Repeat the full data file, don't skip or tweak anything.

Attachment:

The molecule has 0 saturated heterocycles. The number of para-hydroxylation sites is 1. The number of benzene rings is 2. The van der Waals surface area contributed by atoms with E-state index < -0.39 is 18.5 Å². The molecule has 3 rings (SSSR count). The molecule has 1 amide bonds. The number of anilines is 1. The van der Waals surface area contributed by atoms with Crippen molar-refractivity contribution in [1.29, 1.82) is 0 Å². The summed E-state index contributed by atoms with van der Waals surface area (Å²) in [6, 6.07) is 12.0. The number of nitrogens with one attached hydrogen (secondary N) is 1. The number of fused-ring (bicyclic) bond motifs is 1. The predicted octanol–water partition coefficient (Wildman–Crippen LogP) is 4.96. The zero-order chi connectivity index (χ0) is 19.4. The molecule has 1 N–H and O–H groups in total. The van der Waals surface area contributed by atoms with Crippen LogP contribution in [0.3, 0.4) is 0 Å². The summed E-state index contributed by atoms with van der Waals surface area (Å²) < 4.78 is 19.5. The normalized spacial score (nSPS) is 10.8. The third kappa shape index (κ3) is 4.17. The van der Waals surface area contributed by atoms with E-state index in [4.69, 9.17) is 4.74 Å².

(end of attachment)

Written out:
The molecule has 0 saturated heterocycles. The number of para-hydroxylation sites is 1. The number of benzene rings is 2. The van der Waals surface area contributed by atoms with E-state index < -0.39 is 18.5 Å². The molecule has 3 rings (SSSR count). The molecule has 1 amide bonds. The number of anilines is 1. The van der Waals surface area contributed by atoms with Crippen molar-refractivity contribution in [1.29, 1.82) is 0 Å². The summed E-state index contributed by atoms with van der Waals surface area (Å²) in [6, 6.07) is 12.0. The number of nitrogens with one attached hydrogen (secondary N) is 1. The number of fused-ring (bicyclic) bond motifs is 1. The predicted octanol–water partition coefficient (Wildman–Crippen LogP) is 4.96. The zero-order chi connectivity index (χ0) is 19.4. The molecule has 1 N–H and O–H groups in total. The van der Waals surface area contributed by atoms with Crippen LogP contribution in [0.3, 0.4) is 0 Å². The summed E-state index contributed by atoms with van der Waals surface area (Å²) < 4.78 is 19.5. The normalized spacial score (nSPS) is 10.8. The third kappa shape index (κ3) is 4.17. The van der Waals surface area contributed by atoms with E-state index in [4.69, 9.17) is 4.74 Å².